…Cook was now free to go off and fulfill the second part of his assignment—to explore the lands of the South Seas and bring home anything that looked scientifically interesting. To this end, he had with him a brilliant and wealthy young botanist named Joseph Banks. To say that Banks was a dedicated collector is to indulge in the drollest understatement. In the course of the Endeavour’s three-year voyage, he gathered up some thirty thousand specimens, including at least fourteen hundred plants never seen before—at a stroke increasing the world’s stock of known plants by about a quarter. Banks brought so many items back that the Natural History Museum in London has whole drawers full of objects that, 220 years later, await cataloging. The same voyage also made the first successful circumnavigation of New Zealand, confirming that it was not part of the fabled southern continent, as Tasman had optimistically concluded, but two islands. By any measure, it had been a good voyage and we can assume an air of satisfaction as the Endeavour turned at last for home.
So when, on April 19, 1770, three weeks out from New Zealand, Lieutenant Zachary Hicks cried “Land ahoy!” at the sight of what turned out to be the extreme southeast tip of Australia, the Endeavour and its crew were already on something of a roll. Cook named the spot Point Hicks (it’s now called Cape Everard) and turned the ship north.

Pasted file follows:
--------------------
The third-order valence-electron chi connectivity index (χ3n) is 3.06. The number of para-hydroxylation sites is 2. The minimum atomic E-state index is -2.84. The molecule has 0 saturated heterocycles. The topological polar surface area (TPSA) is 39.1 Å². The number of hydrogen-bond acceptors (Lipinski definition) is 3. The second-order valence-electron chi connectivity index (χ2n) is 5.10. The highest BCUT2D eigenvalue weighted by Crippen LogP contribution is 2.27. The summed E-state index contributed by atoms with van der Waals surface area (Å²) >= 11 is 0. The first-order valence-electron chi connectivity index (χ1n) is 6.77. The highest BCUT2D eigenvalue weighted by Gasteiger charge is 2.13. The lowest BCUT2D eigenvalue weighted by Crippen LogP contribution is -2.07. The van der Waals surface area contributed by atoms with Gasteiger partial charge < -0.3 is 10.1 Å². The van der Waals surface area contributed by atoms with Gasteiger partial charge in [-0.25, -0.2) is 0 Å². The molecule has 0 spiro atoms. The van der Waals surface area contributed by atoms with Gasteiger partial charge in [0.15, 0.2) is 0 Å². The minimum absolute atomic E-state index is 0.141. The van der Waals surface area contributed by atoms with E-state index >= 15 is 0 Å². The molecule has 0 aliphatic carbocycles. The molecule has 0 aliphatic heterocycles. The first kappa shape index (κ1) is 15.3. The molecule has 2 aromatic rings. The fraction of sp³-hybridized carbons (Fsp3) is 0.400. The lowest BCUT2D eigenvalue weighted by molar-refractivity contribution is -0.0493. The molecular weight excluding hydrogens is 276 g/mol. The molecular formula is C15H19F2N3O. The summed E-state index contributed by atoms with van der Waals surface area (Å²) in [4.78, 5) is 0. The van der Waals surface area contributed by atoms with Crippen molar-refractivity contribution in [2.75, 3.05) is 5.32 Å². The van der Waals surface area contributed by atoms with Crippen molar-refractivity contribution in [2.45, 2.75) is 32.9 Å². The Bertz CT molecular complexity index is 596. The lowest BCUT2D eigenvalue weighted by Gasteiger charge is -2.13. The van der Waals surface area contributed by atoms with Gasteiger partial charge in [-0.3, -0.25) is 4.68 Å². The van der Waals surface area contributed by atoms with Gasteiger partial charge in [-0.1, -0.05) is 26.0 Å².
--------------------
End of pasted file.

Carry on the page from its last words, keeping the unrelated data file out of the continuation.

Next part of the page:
The land they found was not only larger than had been supposed but more promising. For the whole of its length, the east coast was lusher, better watered, and more congenially provisioned with harbors and anchorages than anything that had been reported elsewhere in New Holland. It presented, Cook recorded, a “very agreeable and promising aspect…with hills, ridges, plains and valleys, with some grass but for the most part…covered with wood.” This was nothing like the barren and savage wastes that others had met.
For four months they headed up the coast. They stopped at a place Cook named Botany Bay, ran disastrously aground on the Great Barrier Reef, and finally, after making some urgent repairs, rounded the northernmost tip of the continent at Cape York. On the evening of August 21, almost as an afterthought, he stepped ashore at a place he called Possession Island, planted a flag, and claimed the east coast for Great Britain.